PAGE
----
Home Theater Movie Renter's Guide - April, 2010


"Bad Lieutenant: Port of Call - New Orleans" (Blu-ray) - Reviewed by Chris Eberle



Nicolas Cage stars as Terence McDonagh, a detective with the New Orleans Police.  In the aftermath of Hurricane Katrina, he injures his back saving an inmate from drowning.  To deal with the pain, he begins taking pain medication and soon follows a downward spiral of drug addiction and teetering on the edge of the law.  As Terence and his partner Stevie (Kilmer) investigate the murder of a family, he finds ever more creative ways to score drugs.  He also runs into trouble with his bookie loosing several large bets.  Through all this, he maintains a relationship with his girlfriend Frankie (Mendes), a local prostitute.   Even though he is barely hanging on, he manages to break up a major drug ring, pay off his debts, and earn a promotion to captain.



  • First Look Studios
  • 2009, Color, Rated R, 2 Hrs 2 min
  • Aspect Ratio: 1.85:1
  • 1080p
  • Codec:  not specified
  • English 5.1 Dolby TrueHD
  • Starring:  Nicolas Cage, Eva Mendes and Val Kilmer
  • Directed by Werner Herzog
  • Entertainment:
  • Video:
  • Audio:
  • Extras:
  • Violence: Yes
  • Sex: Moderate
  • Language: Extreme


If you’re looking for an over-the-top depiction of drug use and the effects of addiction, then this movie is for you.  Cage gives an almost wild performance as a hardcore addict battling intense pain, greedy mobsters, drug dealers and his own personal demons.  I found one aspect of this film especially difficult to believe.  By halfway through, Terence is behaving very much like an addict with wild mood swings, hallucinations and unstable behavior.  Despite this, no working with him seems to notice.  Doesn’t the New Orleans Police Department employ random drug testing?  In one scene, Terence’s bookie comes into the station to pay him his winnings.  He does this right in front of a roomful of detectives yet no one pays any attention.  He also participates in the murder of three mobsters.  Not only does he get away with this, he makes the arrests and receives a promotion.  I’m not sure what message this film is trying to send; perhaps there isn’t one.  I can’t even call it a vehicle for Nicolas Cage’s considerable acting talent.  His part and his portrayal are one-dimensional for a grueling two hours.  I’m not sure even a decent plot could have saved this one.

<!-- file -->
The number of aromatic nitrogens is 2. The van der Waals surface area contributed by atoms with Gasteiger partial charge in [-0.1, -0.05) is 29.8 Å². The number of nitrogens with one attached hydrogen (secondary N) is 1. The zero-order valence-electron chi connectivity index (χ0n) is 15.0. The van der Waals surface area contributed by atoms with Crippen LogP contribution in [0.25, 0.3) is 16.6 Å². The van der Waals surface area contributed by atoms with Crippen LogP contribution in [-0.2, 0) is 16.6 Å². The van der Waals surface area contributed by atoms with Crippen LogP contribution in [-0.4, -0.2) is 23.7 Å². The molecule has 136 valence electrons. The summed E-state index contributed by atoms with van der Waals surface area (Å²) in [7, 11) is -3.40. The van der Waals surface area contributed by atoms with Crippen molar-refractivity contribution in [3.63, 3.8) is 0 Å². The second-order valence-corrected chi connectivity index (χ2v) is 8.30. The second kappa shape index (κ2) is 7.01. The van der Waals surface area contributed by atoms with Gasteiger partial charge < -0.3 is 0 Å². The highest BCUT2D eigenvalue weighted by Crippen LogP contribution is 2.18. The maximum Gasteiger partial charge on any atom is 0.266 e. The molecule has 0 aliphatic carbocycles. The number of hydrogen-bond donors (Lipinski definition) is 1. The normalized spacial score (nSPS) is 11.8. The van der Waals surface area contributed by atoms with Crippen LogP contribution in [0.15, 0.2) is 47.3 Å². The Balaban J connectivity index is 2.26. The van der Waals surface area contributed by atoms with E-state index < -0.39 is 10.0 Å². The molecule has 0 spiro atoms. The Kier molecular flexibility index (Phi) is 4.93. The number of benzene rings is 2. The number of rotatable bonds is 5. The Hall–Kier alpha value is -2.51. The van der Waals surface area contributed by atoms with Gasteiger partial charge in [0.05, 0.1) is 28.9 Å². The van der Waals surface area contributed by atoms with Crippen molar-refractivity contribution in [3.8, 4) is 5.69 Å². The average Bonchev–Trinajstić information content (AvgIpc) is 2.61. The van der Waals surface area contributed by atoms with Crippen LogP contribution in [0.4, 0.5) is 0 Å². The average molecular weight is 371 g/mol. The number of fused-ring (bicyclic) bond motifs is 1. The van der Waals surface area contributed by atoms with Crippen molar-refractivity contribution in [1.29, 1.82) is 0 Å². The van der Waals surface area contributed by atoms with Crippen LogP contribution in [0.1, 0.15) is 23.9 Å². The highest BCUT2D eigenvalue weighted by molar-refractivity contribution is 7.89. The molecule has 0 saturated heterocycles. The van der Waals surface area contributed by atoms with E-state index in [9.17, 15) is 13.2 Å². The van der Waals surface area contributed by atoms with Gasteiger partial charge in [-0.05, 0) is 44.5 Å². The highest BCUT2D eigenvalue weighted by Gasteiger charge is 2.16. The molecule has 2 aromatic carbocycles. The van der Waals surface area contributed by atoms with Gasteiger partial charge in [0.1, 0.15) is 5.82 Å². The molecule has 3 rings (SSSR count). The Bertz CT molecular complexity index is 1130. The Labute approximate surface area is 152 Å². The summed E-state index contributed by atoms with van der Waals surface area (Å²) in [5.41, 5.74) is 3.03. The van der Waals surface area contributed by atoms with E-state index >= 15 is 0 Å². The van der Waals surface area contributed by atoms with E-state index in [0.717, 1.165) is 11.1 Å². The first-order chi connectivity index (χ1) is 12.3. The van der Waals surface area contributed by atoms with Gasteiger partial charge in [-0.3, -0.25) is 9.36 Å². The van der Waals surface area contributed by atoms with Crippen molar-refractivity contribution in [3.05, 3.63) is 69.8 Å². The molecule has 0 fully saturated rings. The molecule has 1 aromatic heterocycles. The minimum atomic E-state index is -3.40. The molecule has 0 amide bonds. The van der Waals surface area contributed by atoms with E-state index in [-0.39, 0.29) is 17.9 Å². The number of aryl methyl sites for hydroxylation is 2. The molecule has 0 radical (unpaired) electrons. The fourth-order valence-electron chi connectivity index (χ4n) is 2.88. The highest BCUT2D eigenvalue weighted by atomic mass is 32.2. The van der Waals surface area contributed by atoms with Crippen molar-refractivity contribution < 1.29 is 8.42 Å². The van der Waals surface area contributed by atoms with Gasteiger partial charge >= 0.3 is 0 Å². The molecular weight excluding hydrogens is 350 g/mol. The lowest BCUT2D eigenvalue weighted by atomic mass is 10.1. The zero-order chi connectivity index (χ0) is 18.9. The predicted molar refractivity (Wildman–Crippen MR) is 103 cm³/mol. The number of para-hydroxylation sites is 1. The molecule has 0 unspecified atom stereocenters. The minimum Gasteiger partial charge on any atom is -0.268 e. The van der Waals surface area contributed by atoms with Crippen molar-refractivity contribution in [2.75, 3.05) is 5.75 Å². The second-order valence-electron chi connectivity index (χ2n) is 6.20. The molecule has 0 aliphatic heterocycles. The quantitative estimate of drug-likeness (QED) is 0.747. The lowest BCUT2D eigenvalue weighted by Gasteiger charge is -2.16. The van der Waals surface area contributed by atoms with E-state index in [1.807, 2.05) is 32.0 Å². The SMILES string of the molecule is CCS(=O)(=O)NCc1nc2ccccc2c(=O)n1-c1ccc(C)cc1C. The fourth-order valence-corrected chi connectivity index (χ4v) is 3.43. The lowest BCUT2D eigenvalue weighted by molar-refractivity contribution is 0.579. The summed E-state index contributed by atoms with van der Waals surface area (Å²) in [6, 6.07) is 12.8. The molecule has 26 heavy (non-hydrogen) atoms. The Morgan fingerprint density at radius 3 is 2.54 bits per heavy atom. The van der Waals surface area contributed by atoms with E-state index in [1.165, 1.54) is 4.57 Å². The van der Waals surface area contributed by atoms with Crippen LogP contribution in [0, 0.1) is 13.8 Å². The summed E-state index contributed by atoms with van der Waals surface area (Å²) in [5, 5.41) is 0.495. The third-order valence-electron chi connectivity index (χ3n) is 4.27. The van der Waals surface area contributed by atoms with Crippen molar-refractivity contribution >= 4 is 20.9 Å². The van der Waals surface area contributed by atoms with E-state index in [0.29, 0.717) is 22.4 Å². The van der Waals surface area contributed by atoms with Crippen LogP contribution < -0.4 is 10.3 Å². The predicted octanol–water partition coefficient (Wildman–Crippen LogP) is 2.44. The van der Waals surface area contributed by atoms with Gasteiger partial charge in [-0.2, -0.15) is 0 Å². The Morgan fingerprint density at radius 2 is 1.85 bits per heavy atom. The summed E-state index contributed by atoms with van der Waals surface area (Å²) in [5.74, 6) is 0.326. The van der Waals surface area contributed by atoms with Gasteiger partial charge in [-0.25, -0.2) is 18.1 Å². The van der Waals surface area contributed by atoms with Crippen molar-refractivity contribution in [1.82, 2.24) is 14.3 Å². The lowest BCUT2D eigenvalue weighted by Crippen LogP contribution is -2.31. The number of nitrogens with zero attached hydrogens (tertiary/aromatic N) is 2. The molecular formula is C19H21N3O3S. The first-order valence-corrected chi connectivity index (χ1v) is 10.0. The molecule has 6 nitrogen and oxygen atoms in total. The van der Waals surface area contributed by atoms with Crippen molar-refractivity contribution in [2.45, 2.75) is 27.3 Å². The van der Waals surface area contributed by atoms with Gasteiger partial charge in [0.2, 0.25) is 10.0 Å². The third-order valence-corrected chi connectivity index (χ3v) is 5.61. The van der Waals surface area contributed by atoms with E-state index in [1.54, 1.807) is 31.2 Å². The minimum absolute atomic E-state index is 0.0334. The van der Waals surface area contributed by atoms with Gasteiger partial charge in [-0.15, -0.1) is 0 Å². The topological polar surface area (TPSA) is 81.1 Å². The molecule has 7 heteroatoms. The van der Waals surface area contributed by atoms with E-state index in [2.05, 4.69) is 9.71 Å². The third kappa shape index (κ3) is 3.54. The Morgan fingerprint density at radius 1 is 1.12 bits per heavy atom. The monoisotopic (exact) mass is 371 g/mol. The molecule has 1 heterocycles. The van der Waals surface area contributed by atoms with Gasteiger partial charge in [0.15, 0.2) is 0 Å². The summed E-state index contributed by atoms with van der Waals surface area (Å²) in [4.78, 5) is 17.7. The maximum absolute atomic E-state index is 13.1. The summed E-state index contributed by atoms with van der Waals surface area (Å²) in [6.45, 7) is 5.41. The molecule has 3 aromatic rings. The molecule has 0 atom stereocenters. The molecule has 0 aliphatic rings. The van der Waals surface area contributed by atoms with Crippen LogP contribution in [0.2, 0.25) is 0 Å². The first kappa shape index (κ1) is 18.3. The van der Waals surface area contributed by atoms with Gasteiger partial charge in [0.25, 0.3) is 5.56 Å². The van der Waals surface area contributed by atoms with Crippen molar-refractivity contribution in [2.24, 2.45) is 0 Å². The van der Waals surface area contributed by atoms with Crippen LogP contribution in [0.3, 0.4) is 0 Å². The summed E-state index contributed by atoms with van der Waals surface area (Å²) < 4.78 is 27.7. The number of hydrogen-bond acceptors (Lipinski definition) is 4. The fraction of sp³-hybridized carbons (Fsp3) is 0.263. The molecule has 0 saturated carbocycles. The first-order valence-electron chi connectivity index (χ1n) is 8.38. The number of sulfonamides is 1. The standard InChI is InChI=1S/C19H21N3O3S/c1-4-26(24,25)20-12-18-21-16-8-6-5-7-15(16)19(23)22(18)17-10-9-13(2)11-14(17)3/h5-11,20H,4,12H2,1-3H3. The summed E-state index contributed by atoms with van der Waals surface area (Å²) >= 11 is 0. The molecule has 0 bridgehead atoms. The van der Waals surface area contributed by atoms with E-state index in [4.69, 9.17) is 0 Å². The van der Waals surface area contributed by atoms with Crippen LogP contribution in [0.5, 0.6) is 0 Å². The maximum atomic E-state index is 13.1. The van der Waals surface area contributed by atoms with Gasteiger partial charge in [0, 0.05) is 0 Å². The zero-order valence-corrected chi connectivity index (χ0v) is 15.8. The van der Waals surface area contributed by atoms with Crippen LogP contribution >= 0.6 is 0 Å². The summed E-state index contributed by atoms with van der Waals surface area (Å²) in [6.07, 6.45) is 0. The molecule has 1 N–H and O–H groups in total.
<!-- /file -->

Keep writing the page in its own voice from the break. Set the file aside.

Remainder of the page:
Most of the film is shot using a cool color palette with lots of blues and greens.  Some indoor scenes are very natural with sunlit warm tones.  The image is quite sharp but the filtered color makes it look flat.  The filmmakers seemed to be going for a gritty look which is appropriate for the content.  There is no evident edge enhancement and contrast is uniform and deep.  Dark scenes have excellent shadow detail with a very clean and grain-free rendering.

Audio is nothing special.  There aren’t many action scenes to really work the sub and surround channels.  Dialog is mumbled at times and recessed a bit in the soundstage.  I didn’t have to turn up the volume though.  Music is used sparingly and is also nothing special.


Bonus features include a making of featurette, a collection of still photos and theatrical trailers.There are also in-movie interactive features chronicling other events of 1970 and the technology of the Apollo 13 mission.